‘Yellow alert’ for Cebu power supply in summer; low reserves

By Victor Anthony V. Silva |February 24,2015 - 12:47 AM

by Victor Anthony
V. Silva

Cebu will have enough power supply this summer but its thin reserve doesn’t guarantee zero brownouts, representatives from the power sector said yesterday.
Gov. Hilario Davide III called a meeting at the Capitol to ask for a situationer following the 10-hour blackout in the Visayas grid that struck on Feb. 19 and the rotating brownouts in Metro Cebu that followed.
The National Grid Corporation of the Philippines (NGCP)assured that any outage that occurs in the coming days would not last more than three hours before power is restored.
Labios said that if all power plants in the Visayas grid are operating this summer, supply can meet the demand.
Last Feb. 19, Samar, Leyte, Bohol, and Cebu experienced a 500-MW power deficit, said the Department of Energy.
Abner Bardoquillo, head of the NGCP-Visayas Network Operations division, said that power supply for the whole cluster would be sufficient in the coming days as well as in summer.
“At present, we have enough supply for Cebu because we have an interconnected grid,” he told reporters after the meeting.
The regular demand in the Visayas is 1,403 MW, he said, but when it rises to 1,462 MW during peak hours, there will be a 59 MW deficit, he said.
Antonio Labios, regional director of the Department of Energy (DOE) 7, in a separate interview, said the supply in the Visayas region is “okay” but that reserves are running low.
For this week, the reserves are running at only 40MW to 80 MW, he said.
“We are on yellow alert because of this deficiency,” said Labios.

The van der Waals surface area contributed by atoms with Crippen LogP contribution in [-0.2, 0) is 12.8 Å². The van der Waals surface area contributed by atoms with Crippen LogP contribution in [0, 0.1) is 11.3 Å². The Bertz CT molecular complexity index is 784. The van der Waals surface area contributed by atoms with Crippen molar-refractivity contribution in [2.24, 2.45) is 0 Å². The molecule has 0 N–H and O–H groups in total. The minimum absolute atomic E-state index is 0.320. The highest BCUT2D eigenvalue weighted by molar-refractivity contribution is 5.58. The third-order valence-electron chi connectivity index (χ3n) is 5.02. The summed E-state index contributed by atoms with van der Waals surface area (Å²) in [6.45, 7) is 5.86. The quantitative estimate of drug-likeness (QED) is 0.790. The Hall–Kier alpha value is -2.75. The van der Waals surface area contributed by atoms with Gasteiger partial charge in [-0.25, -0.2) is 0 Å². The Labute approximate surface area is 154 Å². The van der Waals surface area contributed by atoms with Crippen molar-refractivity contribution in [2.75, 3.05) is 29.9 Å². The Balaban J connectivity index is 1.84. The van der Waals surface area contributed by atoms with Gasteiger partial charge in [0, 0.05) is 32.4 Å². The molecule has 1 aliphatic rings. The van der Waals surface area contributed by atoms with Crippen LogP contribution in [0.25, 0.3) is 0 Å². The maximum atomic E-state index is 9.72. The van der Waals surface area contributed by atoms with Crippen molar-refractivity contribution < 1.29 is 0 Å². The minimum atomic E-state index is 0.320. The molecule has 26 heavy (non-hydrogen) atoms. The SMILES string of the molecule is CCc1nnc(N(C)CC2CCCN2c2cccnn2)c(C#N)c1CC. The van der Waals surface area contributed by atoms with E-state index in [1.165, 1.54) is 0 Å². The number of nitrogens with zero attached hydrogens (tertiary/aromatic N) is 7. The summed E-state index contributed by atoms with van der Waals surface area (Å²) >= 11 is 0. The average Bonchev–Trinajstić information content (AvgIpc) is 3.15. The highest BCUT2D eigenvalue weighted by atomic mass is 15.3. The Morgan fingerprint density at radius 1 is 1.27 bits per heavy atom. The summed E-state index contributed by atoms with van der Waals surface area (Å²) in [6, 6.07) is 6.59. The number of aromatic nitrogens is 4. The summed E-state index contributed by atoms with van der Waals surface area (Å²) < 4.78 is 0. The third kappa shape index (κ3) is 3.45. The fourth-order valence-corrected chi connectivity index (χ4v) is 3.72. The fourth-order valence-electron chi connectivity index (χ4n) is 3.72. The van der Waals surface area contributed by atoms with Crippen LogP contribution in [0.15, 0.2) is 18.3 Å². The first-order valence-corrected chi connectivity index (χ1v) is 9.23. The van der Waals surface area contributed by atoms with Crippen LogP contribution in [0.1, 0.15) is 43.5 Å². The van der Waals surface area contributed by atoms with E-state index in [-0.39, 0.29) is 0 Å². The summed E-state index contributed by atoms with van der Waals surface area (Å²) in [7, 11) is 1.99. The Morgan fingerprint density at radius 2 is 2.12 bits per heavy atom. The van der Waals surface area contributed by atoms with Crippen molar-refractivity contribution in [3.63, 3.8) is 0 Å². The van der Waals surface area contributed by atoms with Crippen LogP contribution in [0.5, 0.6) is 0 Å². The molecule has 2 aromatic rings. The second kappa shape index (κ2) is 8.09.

He said the lack of power reserves was due to the fact that some private power plants are not operational.
He said one 82-MW unit of the Cebu Energy Development Corporation (CEDC) in Toledo City and another 82-MW unit of the Panay Energy Development Corporation (PEDC) were not working while one 100-MW plant of the Kepco- SPC Power Corporation (KSPC) is still under maintenance.
Labios said that if all power plants in the Visayas grid are operating this summer, supply can meet the demand.
Governor Davide asked about the cause of the massive blackout that occurred on Feb. 19, the first day of the Chinese New year, and the succeeding brownouts.
NGCP representatives said they suspect it was due to the explosion of a transformer in a diesel power plant in Naga City. At that time, CEDC was also not operating at full capacity.
Until the investigation is completed, Bardoquillo said neither the NGCP nor the DOE can disclose the cause of the blackout.
Bardoquillo said that plants of independent power producers CEDC, KSPC, and Energy Development Corp. (EDC) will undergo maintenance to avoid a recurrence of the power outages.
NGCP is a privately owned corporation in charge of the operation, maintenance, and development of the country’s power grid.
It transmits high-voltage electricity through “power superhighways” that include the interconnected system of transmission lines, towers, substations, and related assets.

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